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Equestrian terms: What are aids?




Equestrian trainers and horseback riding instructors go to great pains, telling riders to use their aids properly. What does this term mean?

Here's how equestrian aids might be defined simply, so riders and non-riders alike might understand what they are. Basically, aids are signals that a rider (or equestrian driver) may use to communicate to the horse. Equestrians may use both natural aids and artificial aids.


This article originally appeared on another publisher’s site, which is no longer open. All rights reverted to the author, so it appears here with full permission.


Natural aids

Natural aids include the equestrian’s own body only. The seat, legs, hands, and voice (such as words, clucking, whistling, and other sounds) may all be used as natural aids to guide a horse. Some equestrian disciplines forbid the use of the voice during horse show competitions, although equestrians almost universally employ vocal cues while training and schooling horses.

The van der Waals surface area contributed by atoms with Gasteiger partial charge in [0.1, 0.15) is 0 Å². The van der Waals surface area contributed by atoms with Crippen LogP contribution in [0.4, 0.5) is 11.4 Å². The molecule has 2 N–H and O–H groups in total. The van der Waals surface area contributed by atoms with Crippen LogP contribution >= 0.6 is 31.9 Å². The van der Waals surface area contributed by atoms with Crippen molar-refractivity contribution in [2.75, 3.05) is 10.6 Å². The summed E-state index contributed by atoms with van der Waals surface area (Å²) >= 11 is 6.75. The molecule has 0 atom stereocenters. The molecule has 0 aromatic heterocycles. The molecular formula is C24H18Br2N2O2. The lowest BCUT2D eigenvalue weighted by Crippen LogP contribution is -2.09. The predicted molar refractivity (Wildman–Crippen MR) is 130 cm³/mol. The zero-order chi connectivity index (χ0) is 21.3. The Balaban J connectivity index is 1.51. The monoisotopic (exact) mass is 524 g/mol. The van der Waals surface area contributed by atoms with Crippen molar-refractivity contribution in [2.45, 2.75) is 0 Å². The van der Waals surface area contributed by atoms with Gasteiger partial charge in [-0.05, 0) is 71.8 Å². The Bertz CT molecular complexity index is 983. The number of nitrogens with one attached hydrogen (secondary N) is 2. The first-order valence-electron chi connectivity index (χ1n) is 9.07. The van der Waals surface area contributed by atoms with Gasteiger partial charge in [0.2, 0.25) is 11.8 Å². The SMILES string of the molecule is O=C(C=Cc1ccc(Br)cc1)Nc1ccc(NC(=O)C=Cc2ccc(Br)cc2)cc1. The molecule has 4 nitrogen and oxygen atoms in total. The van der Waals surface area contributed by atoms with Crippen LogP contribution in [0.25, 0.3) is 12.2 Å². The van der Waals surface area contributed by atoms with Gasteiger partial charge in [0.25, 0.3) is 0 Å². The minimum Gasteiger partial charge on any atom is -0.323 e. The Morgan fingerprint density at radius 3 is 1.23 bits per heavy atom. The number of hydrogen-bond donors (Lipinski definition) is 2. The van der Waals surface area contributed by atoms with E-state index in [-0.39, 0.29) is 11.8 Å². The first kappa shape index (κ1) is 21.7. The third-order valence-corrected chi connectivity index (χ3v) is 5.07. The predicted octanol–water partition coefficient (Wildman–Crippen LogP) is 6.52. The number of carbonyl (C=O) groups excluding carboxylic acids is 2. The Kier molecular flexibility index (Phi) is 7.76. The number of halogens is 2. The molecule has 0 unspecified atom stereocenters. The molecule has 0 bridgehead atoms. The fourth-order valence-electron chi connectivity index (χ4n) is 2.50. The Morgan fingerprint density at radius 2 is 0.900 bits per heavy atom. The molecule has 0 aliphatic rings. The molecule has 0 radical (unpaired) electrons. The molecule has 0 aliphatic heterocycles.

Artificial aids

To the equestrian, artificial aids include spurs, riding whips (such as bats or crops), special bits, martingales or training forks, side reins and other equipment that may be used to direct the horse. Artificial aids are intended to confirm, or emphasize, what the rider’s (or handler’s or driver’s) own natural aids have already communicated to the horse. Of course, artificial aids are to be used as gently as possible, with the least amount of force needed to achieve the desired result from the horse.

Aids are considered the equestrian’s key tools for communicating with the horse while riding or driving.
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